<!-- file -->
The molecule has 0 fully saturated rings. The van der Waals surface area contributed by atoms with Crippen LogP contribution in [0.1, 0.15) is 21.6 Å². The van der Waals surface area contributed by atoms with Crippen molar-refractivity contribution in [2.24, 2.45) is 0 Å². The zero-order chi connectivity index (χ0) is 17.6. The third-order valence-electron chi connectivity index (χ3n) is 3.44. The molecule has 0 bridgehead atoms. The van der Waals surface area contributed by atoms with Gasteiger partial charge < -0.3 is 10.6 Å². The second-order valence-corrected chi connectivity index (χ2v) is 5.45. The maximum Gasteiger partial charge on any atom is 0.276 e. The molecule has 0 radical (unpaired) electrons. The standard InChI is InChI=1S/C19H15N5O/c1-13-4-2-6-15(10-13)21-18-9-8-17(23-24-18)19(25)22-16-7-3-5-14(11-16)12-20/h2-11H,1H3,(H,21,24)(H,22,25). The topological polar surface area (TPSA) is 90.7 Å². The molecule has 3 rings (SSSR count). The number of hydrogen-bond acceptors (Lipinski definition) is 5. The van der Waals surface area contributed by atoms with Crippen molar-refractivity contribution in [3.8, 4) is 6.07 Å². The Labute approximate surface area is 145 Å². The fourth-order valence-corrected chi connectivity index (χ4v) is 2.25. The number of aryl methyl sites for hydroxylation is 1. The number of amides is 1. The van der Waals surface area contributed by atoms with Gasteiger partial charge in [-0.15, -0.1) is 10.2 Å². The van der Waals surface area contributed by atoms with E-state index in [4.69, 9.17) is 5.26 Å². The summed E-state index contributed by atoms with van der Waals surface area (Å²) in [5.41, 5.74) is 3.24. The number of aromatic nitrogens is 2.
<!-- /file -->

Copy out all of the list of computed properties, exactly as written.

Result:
The molecule has 0 fully saturated rings. The van der Waals surface area contributed by atoms with Crippen LogP contribution in [0.1, 0.15) is 21.6 Å². The van der Waals surface area contributed by atoms with Crippen molar-refractivity contribution in [2.24, 2.45) is 0 Å². The zero-order chi connectivity index (χ0) is 17.6. The third-order valence-electron chi connectivity index (χ3n) is 3.44. The molecule has 0 bridgehead atoms. The van der Waals surface area contributed by atoms with Gasteiger partial charge < -0.3 is 10.6 Å². The second-order valence-corrected chi connectivity index (χ2v) is 5.45. The maximum Gasteiger partial charge on any atom is 0.276 e. The molecule has 0 radical (unpaired) electrons. The standard InChI is InChI=1S/C19H15N5O/c1-13-4-2-6-15(10-13)21-18-9-8-17(23-24-18)19(25)22-16-7-3-5-14(11-16)12-20/h2-11H,1H3,(H,21,24)(H,22,25). The topological polar surface area (TPSA) is 90.7 Å². The molecule has 3 rings (SSSR count). The number of hydrogen-bond acceptors (Lipinski definition) is 5. The van der Waals surface area contributed by atoms with Crippen molar-refractivity contribution in [3.8, 4) is 6.07 Å². The Labute approximate surface area is 145 Å². The fourth-order valence-corrected chi connectivity index (χ4v) is 2.25. The number of aryl methyl sites for hydroxylation is 1. The number of amides is 1. The van der Waals surface area contributed by atoms with Gasteiger partial charge in [-0.15, -0.1) is 10.2 Å². The van der Waals surface area contributed by atoms with E-state index in [4.69, 9.17) is 5.26 Å². The summed E-state index contributed by atoms with van der Waals surface area (Å²) in [5.41, 5.74) is 3.24. The number of aromatic nitrogens is 2.